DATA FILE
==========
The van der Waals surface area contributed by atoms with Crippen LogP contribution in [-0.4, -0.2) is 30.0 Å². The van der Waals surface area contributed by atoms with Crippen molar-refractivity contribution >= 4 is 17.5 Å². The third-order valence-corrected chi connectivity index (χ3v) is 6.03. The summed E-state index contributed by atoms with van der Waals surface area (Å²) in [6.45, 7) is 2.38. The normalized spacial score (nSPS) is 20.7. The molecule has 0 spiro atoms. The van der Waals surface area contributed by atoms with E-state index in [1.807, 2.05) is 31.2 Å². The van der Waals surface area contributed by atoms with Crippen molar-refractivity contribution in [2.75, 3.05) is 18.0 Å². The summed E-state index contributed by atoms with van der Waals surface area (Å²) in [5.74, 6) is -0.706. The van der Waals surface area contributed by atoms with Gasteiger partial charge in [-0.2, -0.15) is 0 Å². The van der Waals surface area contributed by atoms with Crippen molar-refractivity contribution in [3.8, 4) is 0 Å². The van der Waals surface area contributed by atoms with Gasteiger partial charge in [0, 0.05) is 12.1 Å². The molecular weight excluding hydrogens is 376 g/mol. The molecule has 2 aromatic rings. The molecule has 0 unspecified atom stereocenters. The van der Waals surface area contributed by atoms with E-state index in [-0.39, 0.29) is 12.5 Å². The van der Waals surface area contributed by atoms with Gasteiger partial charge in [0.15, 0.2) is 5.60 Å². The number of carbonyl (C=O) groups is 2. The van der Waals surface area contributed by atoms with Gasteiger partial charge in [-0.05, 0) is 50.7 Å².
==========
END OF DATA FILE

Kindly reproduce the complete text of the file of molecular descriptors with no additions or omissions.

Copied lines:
The van der Waals surface area contributed by atoms with Crippen LogP contribution in [-0.4, -0.2) is 30.0 Å². The van der Waals surface area contributed by atoms with Crippen molar-refractivity contribution >= 4 is 17.5 Å². The third-order valence-corrected chi connectivity index (χ3v) is 6.03. The summed E-state index contributed by atoms with van der Waals surface area (Å²) in [6.45, 7) is 2.38. The normalized spacial score (nSPS) is 20.7. The molecule has 0 spiro atoms. The van der Waals surface area contributed by atoms with E-state index in [1.807, 2.05) is 31.2 Å². The van der Waals surface area contributed by atoms with Crippen molar-refractivity contribution in [2.75, 3.05) is 18.0 Å². The summed E-state index contributed by atoms with van der Waals surface area (Å²) in [5.74, 6) is -0.706. The van der Waals surface area contributed by atoms with Gasteiger partial charge in [-0.2, -0.15) is 0 Å². The van der Waals surface area contributed by atoms with Crippen molar-refractivity contribution in [3.8, 4) is 0 Å². The van der Waals surface area contributed by atoms with Gasteiger partial charge in [0, 0.05) is 12.1 Å². The molecular weight excluding hydrogens is 376 g/mol. The molecule has 2 aromatic rings. The molecule has 0 unspecified atom stereocenters. The van der Waals surface area contributed by atoms with E-state index in [-0.39, 0.29) is 12.5 Å². The van der Waals surface area contributed by atoms with Gasteiger partial charge in [0.15, 0.2) is 5.60 Å². The number of carbonyl (C=O) groups is 2. The van der Waals surface area contributed by atoms with Gasteiger partial charge in [-0.05, 0) is 50.7 Å².